Dida's pressing PR problem after shaming AC Milan and football

dida.jpg The winner for best actor is Dida in ‘Catch Me If You Can’

Regular PR Disaster blog readers might know I love football; real football, the kind you largely play with your feet. But ‘The Beautiful Game’ has a small, ugly cancer that manifests in the form of player play acting. Now, as we watch the embarrassing antics of an otherwisde great goalie, Dida, UEFA now has a chance to illustrate that cheats like Dida don’t win. (Check YouTube ‘Dida Incident’ for a laugh!)
From his own personal PR viewpoint, Dida must speak now and follow the three R’s of crisis management – take responsibility for his attempted cheating, express regret for his actions and take remedial action (psych counselling) to ensure he makes good the error of his ways…
Here’s the deal according to UK press sources; “…a fan entered the field of play and appeared to clip Dida on the shoulder seconds after Aussie Scott McDonald scored Celtic’s winner in a 2-1 Champions League victory. Dida chased the fan before flinging himself to the ground, clutching his face as if his days on earth were numbered, provided graphic evidence of his cheating. Dida’s behaviour was an embarrassment to a great club like Milan and to the sport that rewards him so richly. Dida’s histrionics are understood to have earned him ridicule within the Milan dressing room on Wednesday night. That theme was echoed in the Italian media yesterday. (Dida) the Brazilian internationalist declined to comment as the squad flew out of Glasgow Airport yesterday morning. Umberto Gandini, the club’s sporting director, reiterated that Milan would not make any complaint to UEFA against Celtic, but refused to be drawn on whether they would examine Dida’s involvement.

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6 thoughts on “Dida's pressing PR problem after shaming AC Milan and football

  1. And what about Milan? They should state what they are going to do with Dida. It is a little crisis for them, too, in the Italian foot-ball context of corruption and bribes.

    Regards from Argentina.

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  2. Hola Ignacio; agree with you re Milan, but becos Celtic chairman Quinn said Dida should be punished for his antics, Milan are saying Celtic is to blame for the stupid supporter (kind of true, though).
    How about this comment from London’s Daily Telegraph…
    “After having a good laugh watching Didas antics in Scotland,I thought that maybe it was time for a new football award, eg.a DIDA (Delayed Impact Diving Award) nominees anyone?” 😉

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  3. What Dida did was ridiculous. Someone needs to do a study of this phenomenon. My own opinion is that diving is half the time out-right cheating and the other half of the time a response to the other cheating problem in football (the use of physical or psychological force and intimidation that is clearly against the rules). Specifically, I think people dive or dramatize because they feel that the authorities are not doing enough to uphold the rules of the game, or perhaps in the case of Celtic-Milan match, not doing enough to provide a safe environment. Diving in this case is used as a kind of tool or weapon against others who are doing something wrong. It is a form of taking justice into one’s own hands. When I think of diving in these terms I also find I can be less harsh on Argentinians who I have concluded are among the most prolific divers in the world, after watching them winning the U20 World Cup. And why less harsh? Because while I think that the Argentinian game and domestic league contains a very high degree of technical ability and beauty, it also exists in an environment of significant physical and psychological brutality. I wonder therefore if the Argentinian propensity for diving has been born simply out of players’ quests for football survival…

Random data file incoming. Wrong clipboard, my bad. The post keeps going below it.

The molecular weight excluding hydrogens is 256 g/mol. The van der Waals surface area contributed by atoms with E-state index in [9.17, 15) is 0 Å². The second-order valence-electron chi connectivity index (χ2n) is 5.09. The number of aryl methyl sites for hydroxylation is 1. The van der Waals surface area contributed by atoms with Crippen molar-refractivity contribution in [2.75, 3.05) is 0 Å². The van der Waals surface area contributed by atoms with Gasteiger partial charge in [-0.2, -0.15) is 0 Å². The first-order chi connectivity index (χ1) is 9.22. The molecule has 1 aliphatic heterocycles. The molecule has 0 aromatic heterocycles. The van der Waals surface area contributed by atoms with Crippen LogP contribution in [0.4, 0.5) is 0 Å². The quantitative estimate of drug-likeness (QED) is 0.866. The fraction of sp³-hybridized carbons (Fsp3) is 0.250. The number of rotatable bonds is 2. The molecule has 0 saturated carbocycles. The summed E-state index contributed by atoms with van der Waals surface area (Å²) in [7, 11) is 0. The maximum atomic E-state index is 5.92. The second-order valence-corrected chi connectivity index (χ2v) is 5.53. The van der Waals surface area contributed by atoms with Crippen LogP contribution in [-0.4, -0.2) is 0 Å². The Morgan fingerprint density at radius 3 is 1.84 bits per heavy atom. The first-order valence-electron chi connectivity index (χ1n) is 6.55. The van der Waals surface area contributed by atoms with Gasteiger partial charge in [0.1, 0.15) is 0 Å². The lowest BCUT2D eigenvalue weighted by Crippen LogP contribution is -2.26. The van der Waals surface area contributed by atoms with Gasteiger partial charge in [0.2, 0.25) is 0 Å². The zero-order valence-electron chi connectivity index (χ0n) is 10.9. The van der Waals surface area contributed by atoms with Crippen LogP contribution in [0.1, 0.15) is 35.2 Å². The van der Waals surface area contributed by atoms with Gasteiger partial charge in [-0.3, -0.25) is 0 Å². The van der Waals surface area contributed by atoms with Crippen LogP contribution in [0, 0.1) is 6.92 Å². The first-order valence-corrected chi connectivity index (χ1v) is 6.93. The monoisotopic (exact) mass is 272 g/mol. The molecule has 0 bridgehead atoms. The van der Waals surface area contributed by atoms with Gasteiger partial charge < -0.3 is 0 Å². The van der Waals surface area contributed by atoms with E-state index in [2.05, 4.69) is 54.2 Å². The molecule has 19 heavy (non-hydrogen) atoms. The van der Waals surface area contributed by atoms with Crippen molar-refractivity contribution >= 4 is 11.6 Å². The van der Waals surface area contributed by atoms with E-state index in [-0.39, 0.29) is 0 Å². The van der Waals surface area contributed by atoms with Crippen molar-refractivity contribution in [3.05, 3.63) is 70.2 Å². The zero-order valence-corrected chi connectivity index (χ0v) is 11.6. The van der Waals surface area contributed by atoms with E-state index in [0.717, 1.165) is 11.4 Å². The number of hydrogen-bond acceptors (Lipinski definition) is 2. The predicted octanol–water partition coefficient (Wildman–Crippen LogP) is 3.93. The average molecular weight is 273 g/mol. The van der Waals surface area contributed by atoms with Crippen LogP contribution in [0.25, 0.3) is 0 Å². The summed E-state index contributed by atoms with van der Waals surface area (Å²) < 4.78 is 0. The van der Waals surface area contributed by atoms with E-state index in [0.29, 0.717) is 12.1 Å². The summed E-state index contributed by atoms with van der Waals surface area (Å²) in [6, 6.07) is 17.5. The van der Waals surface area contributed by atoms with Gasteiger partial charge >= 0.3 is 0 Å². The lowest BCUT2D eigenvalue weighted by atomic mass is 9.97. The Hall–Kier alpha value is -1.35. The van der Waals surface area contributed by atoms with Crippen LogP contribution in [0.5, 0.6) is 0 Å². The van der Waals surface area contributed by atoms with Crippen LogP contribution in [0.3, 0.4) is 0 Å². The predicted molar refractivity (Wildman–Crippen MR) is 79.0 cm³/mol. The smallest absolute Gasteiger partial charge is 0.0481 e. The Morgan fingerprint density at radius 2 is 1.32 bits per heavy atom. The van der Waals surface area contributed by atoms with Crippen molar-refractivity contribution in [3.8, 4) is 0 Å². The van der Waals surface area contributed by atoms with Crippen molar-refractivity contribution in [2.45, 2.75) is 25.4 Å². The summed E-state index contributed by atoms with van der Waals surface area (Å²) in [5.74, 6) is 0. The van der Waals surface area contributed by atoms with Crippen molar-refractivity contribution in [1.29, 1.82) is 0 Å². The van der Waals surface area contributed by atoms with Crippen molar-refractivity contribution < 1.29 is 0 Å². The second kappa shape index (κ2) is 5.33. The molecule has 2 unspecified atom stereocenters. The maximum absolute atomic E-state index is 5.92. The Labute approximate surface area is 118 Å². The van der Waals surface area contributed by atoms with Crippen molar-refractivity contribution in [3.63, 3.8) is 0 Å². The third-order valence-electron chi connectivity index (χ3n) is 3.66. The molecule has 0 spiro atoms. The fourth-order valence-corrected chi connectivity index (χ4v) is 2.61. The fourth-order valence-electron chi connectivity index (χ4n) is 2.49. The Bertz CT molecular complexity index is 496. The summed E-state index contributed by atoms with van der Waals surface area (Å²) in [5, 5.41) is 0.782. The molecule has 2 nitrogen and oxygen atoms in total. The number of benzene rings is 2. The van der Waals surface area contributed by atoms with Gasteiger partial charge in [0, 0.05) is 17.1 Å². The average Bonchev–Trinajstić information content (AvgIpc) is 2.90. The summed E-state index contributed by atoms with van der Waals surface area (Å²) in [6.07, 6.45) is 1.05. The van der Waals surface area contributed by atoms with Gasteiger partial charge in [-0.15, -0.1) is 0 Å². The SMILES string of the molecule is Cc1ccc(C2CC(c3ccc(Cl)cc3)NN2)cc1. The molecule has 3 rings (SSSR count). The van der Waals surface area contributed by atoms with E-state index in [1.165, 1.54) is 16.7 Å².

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  4. Thx Johnny; nice beautiful game site. For me, people dive to gain advantage, albeit unfair. I’ll venture Dida reacted to the glancing ‘pat’, then it dawned on him that his team could gain by craeting a ‘scene’ (feigning a sniper attack). Perhaps you should run an online football ‘hall of shame’ with Mssrs Rivaldo and Dida as luminaries?

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  5. Yes, yes, there is a definite need for a hall of shame. I think what Rivaldo did was maybe worse than “the Dida”. My Hall of Shame would also include Maradona and Materazzi. I think the whole issue is pretty complex and FIFA needs to get busy at trying to solve the problem. For me there are outright cheats, against whom I’ve played and then there are the rest of us who are playing this game within a game that has its own rules. I feel for the referees because they cannot possibly see everything that goes on. My favourite subject is the Zidane-Materazzi incident. If Zidane had been any less the man he was he could easily have had Materazzi in trouble by diving and acting and manipulating the referee. But that was beneath him. Given an environment that cannot erradicate buffoons like Materazzi, he was forced to take the law into his own hands…Have you ever thought about approaching FIFA with your expertise to help them solve what is not only a PR problem but also for us serious footie types, a moral delimna? I think the game is going to be in real trouble when the likes of Zidane start diving and dramatizing…

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  6. Agree on Zizu’s dignity (tho the movie about him was a real yawn), and that Materazzi was also pathetic. Re your FIFA advice point, have coincidentally made the same PR/rep mgmt point to an Aussie football CEO, and hopefully a program will be forthcoming. Again, ta, and keep the beautiful game flag flying!

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